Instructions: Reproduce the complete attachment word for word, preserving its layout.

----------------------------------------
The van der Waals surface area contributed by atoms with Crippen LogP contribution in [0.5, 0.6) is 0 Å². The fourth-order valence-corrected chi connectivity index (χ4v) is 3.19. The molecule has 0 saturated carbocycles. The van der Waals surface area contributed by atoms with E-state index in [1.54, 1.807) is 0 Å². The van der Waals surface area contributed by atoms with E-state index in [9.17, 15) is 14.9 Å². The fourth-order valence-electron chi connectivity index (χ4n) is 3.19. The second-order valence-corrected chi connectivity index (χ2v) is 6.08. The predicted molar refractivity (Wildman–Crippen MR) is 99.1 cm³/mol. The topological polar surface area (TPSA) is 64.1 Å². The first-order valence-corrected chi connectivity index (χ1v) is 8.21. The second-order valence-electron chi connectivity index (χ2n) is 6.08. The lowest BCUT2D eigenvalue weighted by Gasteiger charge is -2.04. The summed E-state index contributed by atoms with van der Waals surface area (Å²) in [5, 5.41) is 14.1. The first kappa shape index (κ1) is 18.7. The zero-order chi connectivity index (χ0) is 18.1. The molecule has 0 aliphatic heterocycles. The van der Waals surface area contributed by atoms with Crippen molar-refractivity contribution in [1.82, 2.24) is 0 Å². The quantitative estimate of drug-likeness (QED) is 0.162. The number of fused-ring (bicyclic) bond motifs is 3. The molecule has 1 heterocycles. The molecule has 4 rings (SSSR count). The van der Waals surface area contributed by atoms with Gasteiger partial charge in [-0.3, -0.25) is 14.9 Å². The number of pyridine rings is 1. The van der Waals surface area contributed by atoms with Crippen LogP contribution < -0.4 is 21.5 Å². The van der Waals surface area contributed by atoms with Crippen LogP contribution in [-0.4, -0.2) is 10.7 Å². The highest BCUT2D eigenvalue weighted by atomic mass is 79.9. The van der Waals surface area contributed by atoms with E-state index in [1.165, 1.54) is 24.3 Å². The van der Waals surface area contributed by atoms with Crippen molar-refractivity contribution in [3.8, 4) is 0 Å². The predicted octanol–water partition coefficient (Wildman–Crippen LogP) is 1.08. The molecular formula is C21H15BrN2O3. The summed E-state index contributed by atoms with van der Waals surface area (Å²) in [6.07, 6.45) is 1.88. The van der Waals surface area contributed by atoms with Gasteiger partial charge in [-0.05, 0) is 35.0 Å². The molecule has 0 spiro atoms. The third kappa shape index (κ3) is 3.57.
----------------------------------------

The van der Waals surface area contributed by atoms with Crippen LogP contribution in [0.5, 0.6) is 0 Å². The fourth-order valence-corrected chi connectivity index (χ4v) is 3.19. The molecule has 0 saturated carbocycles. The van der Waals surface area contributed by atoms with E-state index in [1.54, 1.807) is 0 Å². The van der Waals surface area contributed by atoms with E-state index in [9.17, 15) is 14.9 Å². The fourth-order valence-electron chi connectivity index (χ4n) is 3.19. The second-order valence-corrected chi connectivity index (χ2v) is 6.08. The predicted molar refractivity (Wildman–Crippen MR) is 99.1 cm³/mol. The topological polar surface area (TPSA) is 64.1 Å². The first-order valence-corrected chi connectivity index (χ1v) is 8.21. The second-order valence-electron chi connectivity index (χ2n) is 6.08. The lowest BCUT2D eigenvalue weighted by Gasteiger charge is -2.04. The summed E-state index contributed by atoms with van der Waals surface area (Å²) in [5, 5.41) is 14.1. The first kappa shape index (κ1) is 18.7. The zero-order chi connectivity index (χ0) is 18.1. The molecule has 0 aliphatic heterocycles. The van der Waals surface area contributed by atoms with Crippen molar-refractivity contribution in [1.82, 2.24) is 0 Å². The quantitative estimate of drug-likeness (QED) is 0.162. The number of fused-ring (bicyclic) bond motifs is 3. The molecule has 1 heterocycles. The molecule has 4 rings (SSSR count). The van der Waals surface area contributed by atoms with Gasteiger partial charge in [-0.3, -0.25) is 14.9 Å². The number of pyridine rings is 1. The van der Waals surface area contributed by atoms with Crippen LogP contribution < -0.4 is 21.5 Å². The van der Waals surface area contributed by atoms with Crippen LogP contribution in [-0.4, -0.2) is 10.7 Å². The highest BCUT2D eigenvalue weighted by atomic mass is 79.9. The van der Waals surface area contributed by atoms with E-state index in [1.165, 1.54) is 24.3 Å². The van der Waals surface area contributed by atoms with Crippen molar-refractivity contribution in [3.8, 4) is 0 Å². The predicted octanol–water partition coefficient (Wildman–Crippen LogP) is 1.08. The molecular formula is C21H15BrN2O3. The summed E-state index contributed by atoms with van der Waals surface area (Å²) in [6.07, 6.45) is 1.88. The van der Waals surface area contributed by atoms with Gasteiger partial charge in [-0.05, 0) is 35.0 Å². The molecule has 0 spiro atoms. The third kappa shape index (κ3) is 3.57.